“By surprising educators with their awards before their entire school communities, we say in a very public way that excellence in education should be rewarded,” Sandler said in an Oct. 7 statement. “And by capturing the imagination of students, we hope to encourage our next generation to consider careers in teaching — in particular, to strengthen the vital role of Jewish day schools to develop academic potential and cultivate lifelong respect for the values imparted by their Jewish heritage.” 

The four 2019 JEA recipients will be celebrated together during an annual luncheon event held at the Luxe Sunset Boulevard Hotel on Dec. 17. “The inclusive event brings together leaders across L.A.’s Jewish community, from the most secular to the most Orthodox,” according to MFF.


Temple Emanuel of Beverly Hills held a farewell ceremony for its long-held day school building on Burton Way, drawing Temple Emanuel clergy, day school alumni and the klezmer band Mostly Kosher to the bittersweet gathering. Photo courtesy of Temple Emanuel of Beverly Hills

Temple Emanuel of Beverly Hills (TEBH) said farewell to its recently sold school building at 8844 Burton Way. The Reform congregation completed escrow on the building in June, selling the property to an affiliated company of Crescent Heights Realty for the sum of $27.4 million, according to a memo the congregation sent out in July.

“With this sale, we can now strategically begin to plan for our future, carefully deploying our resources to support the vision of our extraordinary clergy team. This includes planning the long-range future of our ECC (early childhood center) and religious schools, and continuing to innovate around our prayer experience, our lifelong learning, our social justice work and our community as a whole,” said the memo, which was signed by TEBH Presidents Kristin Jameson, Myra Lurie, Scott Stone and Geoffrey Wharton.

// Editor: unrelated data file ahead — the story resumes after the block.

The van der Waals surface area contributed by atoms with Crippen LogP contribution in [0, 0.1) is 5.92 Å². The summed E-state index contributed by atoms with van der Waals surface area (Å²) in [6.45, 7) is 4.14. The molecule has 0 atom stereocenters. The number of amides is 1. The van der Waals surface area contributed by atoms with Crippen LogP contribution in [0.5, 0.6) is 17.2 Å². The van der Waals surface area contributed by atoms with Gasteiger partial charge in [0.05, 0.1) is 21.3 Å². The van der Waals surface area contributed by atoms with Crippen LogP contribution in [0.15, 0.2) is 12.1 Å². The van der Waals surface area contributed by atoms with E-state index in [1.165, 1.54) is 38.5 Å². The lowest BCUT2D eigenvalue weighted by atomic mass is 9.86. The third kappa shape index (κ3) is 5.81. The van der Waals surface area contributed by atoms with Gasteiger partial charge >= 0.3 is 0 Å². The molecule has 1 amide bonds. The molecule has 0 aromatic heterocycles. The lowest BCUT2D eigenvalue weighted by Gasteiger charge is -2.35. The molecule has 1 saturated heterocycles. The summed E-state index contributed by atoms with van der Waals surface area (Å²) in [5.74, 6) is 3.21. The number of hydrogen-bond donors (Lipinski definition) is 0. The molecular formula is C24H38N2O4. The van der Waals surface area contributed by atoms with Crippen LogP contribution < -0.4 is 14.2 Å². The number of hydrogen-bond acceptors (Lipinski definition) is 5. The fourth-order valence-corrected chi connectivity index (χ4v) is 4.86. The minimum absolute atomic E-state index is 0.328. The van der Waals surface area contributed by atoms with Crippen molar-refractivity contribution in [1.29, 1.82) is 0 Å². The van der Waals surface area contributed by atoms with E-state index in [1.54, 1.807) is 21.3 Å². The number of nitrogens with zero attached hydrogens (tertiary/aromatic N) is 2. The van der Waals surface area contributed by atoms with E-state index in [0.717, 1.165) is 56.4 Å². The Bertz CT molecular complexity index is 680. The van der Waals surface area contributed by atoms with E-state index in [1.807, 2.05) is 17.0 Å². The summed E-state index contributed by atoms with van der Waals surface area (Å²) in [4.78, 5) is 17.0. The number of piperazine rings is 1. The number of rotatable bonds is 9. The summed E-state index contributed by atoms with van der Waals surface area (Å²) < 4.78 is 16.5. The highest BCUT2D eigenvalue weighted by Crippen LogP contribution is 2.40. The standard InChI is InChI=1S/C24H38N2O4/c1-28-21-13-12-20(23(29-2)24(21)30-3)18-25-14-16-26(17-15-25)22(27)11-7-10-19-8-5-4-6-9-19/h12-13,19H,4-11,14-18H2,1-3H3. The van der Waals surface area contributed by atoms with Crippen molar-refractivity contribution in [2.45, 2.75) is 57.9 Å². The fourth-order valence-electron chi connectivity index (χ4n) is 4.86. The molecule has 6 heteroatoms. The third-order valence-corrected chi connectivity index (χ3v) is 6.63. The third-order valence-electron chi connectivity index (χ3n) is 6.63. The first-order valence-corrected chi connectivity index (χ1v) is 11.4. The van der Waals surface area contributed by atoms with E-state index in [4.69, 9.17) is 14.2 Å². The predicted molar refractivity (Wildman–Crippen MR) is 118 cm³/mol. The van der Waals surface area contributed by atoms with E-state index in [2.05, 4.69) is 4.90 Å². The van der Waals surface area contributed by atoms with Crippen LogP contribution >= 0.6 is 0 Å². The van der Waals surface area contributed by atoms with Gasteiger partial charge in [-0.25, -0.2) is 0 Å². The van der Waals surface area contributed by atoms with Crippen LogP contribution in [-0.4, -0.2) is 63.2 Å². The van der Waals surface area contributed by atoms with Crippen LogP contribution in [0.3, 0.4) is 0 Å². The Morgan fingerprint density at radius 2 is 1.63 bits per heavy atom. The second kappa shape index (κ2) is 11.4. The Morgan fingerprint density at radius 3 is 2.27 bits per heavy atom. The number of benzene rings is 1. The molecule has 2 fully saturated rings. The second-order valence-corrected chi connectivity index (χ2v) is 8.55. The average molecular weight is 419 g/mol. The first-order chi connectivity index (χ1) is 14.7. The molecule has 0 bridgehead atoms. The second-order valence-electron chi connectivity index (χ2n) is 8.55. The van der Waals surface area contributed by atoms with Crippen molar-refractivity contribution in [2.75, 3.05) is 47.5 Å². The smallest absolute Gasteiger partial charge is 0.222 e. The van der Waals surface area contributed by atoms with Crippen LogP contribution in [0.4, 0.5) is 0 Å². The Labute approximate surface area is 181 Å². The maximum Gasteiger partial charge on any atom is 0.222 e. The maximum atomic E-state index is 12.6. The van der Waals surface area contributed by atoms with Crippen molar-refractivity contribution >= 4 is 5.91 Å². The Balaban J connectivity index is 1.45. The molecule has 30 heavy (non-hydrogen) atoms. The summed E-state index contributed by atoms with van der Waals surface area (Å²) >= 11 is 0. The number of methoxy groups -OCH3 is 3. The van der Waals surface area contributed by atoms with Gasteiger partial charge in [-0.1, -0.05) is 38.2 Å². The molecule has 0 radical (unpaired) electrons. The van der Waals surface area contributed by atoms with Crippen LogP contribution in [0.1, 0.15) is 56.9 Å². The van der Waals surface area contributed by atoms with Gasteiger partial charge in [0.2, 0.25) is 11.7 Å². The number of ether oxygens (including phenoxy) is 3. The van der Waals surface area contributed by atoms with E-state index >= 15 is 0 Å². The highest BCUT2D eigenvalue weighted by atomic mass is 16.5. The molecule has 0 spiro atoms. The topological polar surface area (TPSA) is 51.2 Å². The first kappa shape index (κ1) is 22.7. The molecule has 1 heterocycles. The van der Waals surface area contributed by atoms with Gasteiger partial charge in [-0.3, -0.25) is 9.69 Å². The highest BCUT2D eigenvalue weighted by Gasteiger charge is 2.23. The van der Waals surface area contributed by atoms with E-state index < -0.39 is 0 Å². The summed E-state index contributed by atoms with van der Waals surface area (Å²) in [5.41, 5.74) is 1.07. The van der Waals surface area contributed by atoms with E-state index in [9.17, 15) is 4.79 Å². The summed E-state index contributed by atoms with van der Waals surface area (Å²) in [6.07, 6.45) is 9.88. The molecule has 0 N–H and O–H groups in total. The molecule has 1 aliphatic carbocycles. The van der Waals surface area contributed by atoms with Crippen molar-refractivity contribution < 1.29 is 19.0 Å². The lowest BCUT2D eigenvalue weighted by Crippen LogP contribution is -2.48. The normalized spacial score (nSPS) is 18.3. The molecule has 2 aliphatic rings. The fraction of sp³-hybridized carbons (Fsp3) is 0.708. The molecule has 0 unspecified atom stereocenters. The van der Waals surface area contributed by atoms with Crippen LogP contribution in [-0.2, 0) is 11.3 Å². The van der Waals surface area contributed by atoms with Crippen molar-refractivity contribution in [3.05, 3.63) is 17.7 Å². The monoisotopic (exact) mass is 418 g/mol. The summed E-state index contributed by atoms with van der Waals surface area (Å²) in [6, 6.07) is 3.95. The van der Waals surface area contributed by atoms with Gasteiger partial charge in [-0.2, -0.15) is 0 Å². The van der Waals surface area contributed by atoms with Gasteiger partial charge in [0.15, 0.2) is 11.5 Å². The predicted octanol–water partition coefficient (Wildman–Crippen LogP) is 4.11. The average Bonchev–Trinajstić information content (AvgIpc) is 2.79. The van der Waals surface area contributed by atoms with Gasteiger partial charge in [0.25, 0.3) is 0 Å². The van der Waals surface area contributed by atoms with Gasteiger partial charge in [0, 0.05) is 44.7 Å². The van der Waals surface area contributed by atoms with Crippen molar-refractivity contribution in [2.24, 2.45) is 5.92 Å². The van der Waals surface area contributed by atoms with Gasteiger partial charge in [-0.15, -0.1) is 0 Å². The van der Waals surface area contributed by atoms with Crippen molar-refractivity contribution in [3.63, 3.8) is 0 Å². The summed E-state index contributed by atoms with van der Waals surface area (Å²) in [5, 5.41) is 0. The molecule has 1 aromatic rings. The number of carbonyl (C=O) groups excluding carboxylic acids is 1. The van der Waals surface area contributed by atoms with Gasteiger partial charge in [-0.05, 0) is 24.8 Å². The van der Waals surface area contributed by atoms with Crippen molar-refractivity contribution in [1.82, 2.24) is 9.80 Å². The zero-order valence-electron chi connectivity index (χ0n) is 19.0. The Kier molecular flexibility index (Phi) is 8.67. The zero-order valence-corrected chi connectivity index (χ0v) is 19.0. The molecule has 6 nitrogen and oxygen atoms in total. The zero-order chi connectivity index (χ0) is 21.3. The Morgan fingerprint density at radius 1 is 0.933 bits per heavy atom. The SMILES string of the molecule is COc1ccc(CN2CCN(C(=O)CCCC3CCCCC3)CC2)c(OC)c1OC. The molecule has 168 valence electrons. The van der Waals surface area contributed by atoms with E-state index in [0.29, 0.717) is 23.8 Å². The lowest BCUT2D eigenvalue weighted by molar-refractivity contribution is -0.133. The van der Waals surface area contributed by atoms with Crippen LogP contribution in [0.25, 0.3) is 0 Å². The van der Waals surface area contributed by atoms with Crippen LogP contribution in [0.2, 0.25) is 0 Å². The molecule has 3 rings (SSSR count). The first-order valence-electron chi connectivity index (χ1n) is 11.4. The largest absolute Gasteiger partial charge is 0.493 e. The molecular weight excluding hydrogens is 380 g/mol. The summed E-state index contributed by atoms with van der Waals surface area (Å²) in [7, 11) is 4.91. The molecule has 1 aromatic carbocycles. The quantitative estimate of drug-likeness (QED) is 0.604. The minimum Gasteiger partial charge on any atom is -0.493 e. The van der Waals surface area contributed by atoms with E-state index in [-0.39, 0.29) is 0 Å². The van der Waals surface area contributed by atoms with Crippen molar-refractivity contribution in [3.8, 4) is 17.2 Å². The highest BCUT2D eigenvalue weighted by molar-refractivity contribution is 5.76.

The congregation will continue to operate in its adjacent sanctuary building. 

During the Oct. 20 event, which coincided with Simchat Torah, “The mood was both festive and bittersweet,” Matt Davidson, executive director at TEBH, told the Journal in an email. 

Attendees included alumni of Temple Emanuel Day School along with TEBH congregants, clergy and others. TEBH Senior Rabbi Jonathan Aaron and Cantor Lizzie Weiss were among those who turned out.

Outside the day school building, which was built in 1963, attendees passed Torahs to one another as they walked down and across the street to the permanent TEBH building. 

Klezmer band Mostly Kosher performed, and people walked through the halls of the Burton Way building, which was set up in an open-house style.

TEBH — which moved from the building on Oct. 28 and handed over the keys on Oct. 31 — is looking forward to its future. 

“The sale of the Burton Way building has enabled us to retire all of our debt, replenish our endowment, and create an asset fund that will be stewarded with the utmost care and protection,” the TEBH statement said. “With this financial underpinning as a strong foundation, combined with the relief from the overhead burden of carrying the underutilized Burton Way building, TEBH is now in a position to serve the greater Los Angeles community into the future.”


Wanna be in Movers & Shakers? Send us your highlights, events,
honors and simchas. Email ryant@jewishjournal.com.